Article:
Understanding your anxiety
According to its medical definition, anxiety is a state consisting of psychological and physical symptoms that are brought about by a sense of apprehension at a perceived threat. These symptoms vary greatly according to the nature and magnitude of the perceived threat, and from one person to another.
Symptoms of anxiety
Psychological symptoms may include feelings of fear, an exaggerated startle reflex or alarm reaction, poor concentration, irritability, and insomnia. In mild anxiety, physical symptoms arise from the body’s so-called fight-or-flight response, a state of high arousal that results from a surge of adrenaline. These physical symptoms include tremor, sweating, muscle tension, a fast heartbeat, and fast breathing. Sometimes people can also develop a dry mouth and the irritating feeling of having a lump in the throat. In severe anxiety, hyperventilation or over-breathing can lead to a fall in the concentration of carbon dioxide in the blood. This gives rise to an additional set of physical symptoms including chest discomfort, numbness or tingling in the hands and feet, dizziness, and faintness.
In an anxiety disorder, exposure to the feared object or situation can trigger an intense attack of anxiety called a panic attack. During a panic attack, symptoms are so severe that the person begins to fear that she is suffocating, having a heart attack, losing control, or even ‘going crazy’. As a result, she may develop a fear of the panic attacks themselves, and this fear begins to trigger further panic attacks. A vicious circle takes hold, with panic attacks becoming ever more frequent and ever more severe, and even occurring completely out of the blue. This pattern of panic attacks is referred to as ‘panic disorder’, and can in some cases lead to the development of secondary agoraphobia in which the person becomes increasingly homebound so as to minimise the risk and consequences of having a panic attack. Panic attacks can occur not only in anxiety disorders, but also in depression, alcohol and drug misuse, and certain physical conditions such as hyperthyroidism. They can also sometimes occur in people who are not otherwise ill.
Managing your anxiety
The first step in managing anxiety is to learn as much as you can about it, as a thorough understanding of your anxiety can in itself reduce its frequency and intensity. It can be tempting to avoid any objects or situations that provoke or aggravate your anxiety, but in the long term such avoidance behaviour is counterproductive. When anxiety comes, accept it. Do not try to escape from it, but simply wait for it to pass. Easier said than done, of course, but it is important that you should try.
Making a problem list
One effective method of coping with anxiety that is related to a specific object or situation is to make a list of problems to overcome. Then break each problem down into a series of tasks, and rank the tasks in order of difficulty. To take a simple example, a person with a phobia of spiders may first think about spiders, then look at pictures of spiders, then look at real spiders from a safe distance, and so on. Attempt the easiest task first and keep on returning to it day after day until you feel fairly comfortable with it. Give yourself as long as you need, then move on to the next task and do the same thing, and so on. Try to adopt a positive outlook: although the symptoms of anxiety can be terrifying, they cannot harm you.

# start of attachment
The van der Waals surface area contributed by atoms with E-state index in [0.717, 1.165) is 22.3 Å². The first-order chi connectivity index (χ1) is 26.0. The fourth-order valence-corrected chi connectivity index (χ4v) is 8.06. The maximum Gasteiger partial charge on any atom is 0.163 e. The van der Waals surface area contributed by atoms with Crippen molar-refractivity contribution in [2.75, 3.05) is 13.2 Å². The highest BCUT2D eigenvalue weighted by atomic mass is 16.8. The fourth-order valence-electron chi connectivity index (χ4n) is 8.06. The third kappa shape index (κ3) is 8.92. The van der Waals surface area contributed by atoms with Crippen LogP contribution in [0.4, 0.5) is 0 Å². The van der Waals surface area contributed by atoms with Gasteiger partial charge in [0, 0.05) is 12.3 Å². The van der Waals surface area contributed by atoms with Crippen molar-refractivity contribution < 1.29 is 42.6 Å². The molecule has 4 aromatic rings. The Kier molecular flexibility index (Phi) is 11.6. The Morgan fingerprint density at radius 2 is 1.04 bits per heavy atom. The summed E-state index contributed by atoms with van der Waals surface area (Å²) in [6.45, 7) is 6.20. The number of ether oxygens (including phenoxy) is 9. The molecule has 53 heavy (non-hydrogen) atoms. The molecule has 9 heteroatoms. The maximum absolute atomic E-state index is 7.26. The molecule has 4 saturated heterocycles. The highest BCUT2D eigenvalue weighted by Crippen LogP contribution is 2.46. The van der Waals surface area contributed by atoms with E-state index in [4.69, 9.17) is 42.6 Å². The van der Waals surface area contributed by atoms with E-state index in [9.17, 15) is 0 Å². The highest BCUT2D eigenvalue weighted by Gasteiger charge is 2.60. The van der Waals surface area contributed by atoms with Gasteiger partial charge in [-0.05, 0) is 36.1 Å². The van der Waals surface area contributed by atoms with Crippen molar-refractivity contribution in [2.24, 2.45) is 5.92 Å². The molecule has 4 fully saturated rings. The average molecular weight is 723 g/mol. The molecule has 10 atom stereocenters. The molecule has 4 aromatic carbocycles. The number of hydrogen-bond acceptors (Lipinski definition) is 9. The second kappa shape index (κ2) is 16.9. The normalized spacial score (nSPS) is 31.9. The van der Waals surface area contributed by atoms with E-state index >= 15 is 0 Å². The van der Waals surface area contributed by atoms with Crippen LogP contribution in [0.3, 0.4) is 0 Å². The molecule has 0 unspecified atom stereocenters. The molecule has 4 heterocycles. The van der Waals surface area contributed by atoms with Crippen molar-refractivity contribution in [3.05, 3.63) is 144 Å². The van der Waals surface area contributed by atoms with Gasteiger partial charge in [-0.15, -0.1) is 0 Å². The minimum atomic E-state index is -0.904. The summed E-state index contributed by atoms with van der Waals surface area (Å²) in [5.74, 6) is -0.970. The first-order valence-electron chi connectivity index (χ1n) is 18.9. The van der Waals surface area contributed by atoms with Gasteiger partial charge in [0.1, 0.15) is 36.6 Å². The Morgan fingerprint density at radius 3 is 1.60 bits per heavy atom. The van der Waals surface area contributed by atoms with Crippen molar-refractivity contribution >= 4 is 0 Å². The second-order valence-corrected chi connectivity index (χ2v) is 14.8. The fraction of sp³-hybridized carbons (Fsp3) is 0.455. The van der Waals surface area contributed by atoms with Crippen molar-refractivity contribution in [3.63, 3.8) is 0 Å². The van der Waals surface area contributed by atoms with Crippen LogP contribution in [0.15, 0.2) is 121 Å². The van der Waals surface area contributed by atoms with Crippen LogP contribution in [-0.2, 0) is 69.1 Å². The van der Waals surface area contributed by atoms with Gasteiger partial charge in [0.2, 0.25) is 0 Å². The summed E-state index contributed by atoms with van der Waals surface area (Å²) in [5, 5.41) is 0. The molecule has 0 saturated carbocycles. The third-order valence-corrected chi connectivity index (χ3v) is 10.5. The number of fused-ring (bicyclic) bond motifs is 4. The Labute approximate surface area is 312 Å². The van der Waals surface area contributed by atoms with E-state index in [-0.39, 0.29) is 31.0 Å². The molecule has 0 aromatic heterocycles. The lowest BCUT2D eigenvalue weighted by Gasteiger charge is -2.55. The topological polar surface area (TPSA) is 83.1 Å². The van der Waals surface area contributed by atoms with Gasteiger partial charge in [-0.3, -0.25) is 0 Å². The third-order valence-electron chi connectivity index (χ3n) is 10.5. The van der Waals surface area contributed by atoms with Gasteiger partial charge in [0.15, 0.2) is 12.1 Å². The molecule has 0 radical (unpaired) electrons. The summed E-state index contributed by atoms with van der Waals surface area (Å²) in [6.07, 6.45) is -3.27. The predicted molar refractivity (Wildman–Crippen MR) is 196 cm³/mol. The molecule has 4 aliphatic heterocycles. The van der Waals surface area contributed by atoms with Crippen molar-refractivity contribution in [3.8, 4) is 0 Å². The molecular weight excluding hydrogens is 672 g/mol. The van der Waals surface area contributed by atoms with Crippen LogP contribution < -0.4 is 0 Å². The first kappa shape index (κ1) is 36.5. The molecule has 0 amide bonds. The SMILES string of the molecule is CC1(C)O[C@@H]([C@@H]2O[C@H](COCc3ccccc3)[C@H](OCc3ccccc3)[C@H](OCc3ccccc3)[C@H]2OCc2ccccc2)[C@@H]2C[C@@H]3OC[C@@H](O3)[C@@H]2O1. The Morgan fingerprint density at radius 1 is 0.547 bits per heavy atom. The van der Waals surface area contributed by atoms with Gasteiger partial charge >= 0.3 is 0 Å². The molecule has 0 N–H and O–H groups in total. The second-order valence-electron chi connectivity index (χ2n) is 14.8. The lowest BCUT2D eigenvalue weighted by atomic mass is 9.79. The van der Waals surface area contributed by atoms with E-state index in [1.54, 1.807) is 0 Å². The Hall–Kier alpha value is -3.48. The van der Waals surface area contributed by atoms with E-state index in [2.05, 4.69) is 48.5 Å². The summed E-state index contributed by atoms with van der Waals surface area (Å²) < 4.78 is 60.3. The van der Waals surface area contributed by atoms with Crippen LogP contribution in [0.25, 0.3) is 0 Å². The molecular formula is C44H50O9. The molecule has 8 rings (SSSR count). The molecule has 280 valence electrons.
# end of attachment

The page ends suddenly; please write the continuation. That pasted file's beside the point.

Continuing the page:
Using relaxation techniques
If a given task or situation is particularly anxiety-provoking, you can use relaxation techniques to manage your anxiety. These relaxation techniques are very similar to those used to manage stress, and can also be used for generalised anxiety, that is, anxiety that is not related to any particular object or situation, but that is free-floating and non-specific. One common and effective strategy, called ‘deep breathing’, involves modifying and regulating your breathing:
— Breathe in through your nose and hold the air in for several seconds.
— Then purse your lips and gradually let the air out, making sure that you let out as much air as you can.
— Continue doing this until you are feeling more relaxed.
A second strategy that is often used together with deep breathing involves relaxation exercises:
— Lying on your back, tighten the muscles in your toes for 10 seconds and then relax them completely.
— Do the same for your feet, ankles, and calves, gradually working your way up your body until you reach your head and neck.
Other general strategies that you can use for relaxing include listening to classical music, taking a hot bath, reading a book or surfing the internet, calling up or meeting a friend, practising yoga or meditation, and playing sports. As you can see, there is no shortage of things that you can do.